Reference: “The complete Book of Emigrates in Bondage 1614-1775 by Peter Wilson Coldham, page 829 list Wainscott, Richard (1727) See Walley M.

Between 1614 and 1775 some 50,000 Englishmen were sentenced by legal process to be transported to the American colonies. With notably few exceptions their names and the record of their trail have survived in public records together with much other information which enables us to plot the story of their unhappy and unwilling passage to America. These records are now combined and condensed in this volume to form the largest single collection of transatlantic passenger lists to be found during the earliest period of emigration.”

In England, records show that Richard sometimes went by the surname Walley.  Which name was an alias, Wainscott or Walley?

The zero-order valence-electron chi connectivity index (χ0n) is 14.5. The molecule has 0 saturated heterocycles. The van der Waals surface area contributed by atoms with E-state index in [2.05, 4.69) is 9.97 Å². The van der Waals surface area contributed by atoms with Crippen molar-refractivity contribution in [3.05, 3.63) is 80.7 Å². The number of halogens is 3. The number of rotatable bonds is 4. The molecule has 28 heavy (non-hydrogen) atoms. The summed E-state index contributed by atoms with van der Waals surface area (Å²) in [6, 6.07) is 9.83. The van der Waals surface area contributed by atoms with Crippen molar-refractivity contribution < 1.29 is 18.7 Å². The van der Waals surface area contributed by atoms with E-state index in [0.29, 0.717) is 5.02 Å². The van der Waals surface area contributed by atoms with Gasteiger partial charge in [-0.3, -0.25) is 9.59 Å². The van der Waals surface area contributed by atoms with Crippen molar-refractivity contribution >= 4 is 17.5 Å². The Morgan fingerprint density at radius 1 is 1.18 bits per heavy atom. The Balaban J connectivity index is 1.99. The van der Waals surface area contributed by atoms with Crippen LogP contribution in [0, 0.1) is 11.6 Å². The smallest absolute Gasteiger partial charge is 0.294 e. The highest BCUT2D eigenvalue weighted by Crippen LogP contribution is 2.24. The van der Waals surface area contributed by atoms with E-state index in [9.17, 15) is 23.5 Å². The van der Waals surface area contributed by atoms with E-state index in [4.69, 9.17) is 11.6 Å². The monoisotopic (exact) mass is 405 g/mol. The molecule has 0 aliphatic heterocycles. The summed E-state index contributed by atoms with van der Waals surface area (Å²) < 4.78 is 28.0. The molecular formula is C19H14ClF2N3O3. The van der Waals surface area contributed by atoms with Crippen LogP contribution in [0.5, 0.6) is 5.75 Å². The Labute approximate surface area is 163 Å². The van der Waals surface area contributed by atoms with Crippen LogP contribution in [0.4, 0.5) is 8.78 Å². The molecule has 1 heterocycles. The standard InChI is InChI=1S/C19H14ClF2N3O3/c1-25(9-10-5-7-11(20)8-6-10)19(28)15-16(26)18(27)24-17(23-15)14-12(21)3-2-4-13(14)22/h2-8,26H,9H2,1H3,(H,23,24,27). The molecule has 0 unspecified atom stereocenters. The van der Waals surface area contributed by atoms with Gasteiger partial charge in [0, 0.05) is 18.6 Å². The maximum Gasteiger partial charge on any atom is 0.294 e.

Researcher Comment: “In the Wainscott file at the Kentucky Historical Society contains a paper submitted by Charles M. Cook in May 1991. He states he had seen a photocopy of the original document on Richard’s conviction. Mr. Cook states, “It is a court record in the City of London and county of Middlesex, in the court section of the 6th, 8th, and 11th of December, 1727”, the following case is recorded; “Richard Walley, alias Wainscott, was indicted for stealing a cloth coat, value 3s, the property of John Jones, the fact appearing plain, the jury found him guilty to the value of 10d.”

Age 17 and Richard already had an alias. His crime was that of “stealing a coat” in London, which was probably not his first offense since deportation was reserved for only very serious crimes.  He arrived in the Port at St Mary’s County (Parish), Maryland in 1728 and became an indentured servant for seven years to a Plantation Owner named John Taylor. His indentureship would be finished in 1735 when he was 24 years of age.

maryland-early-map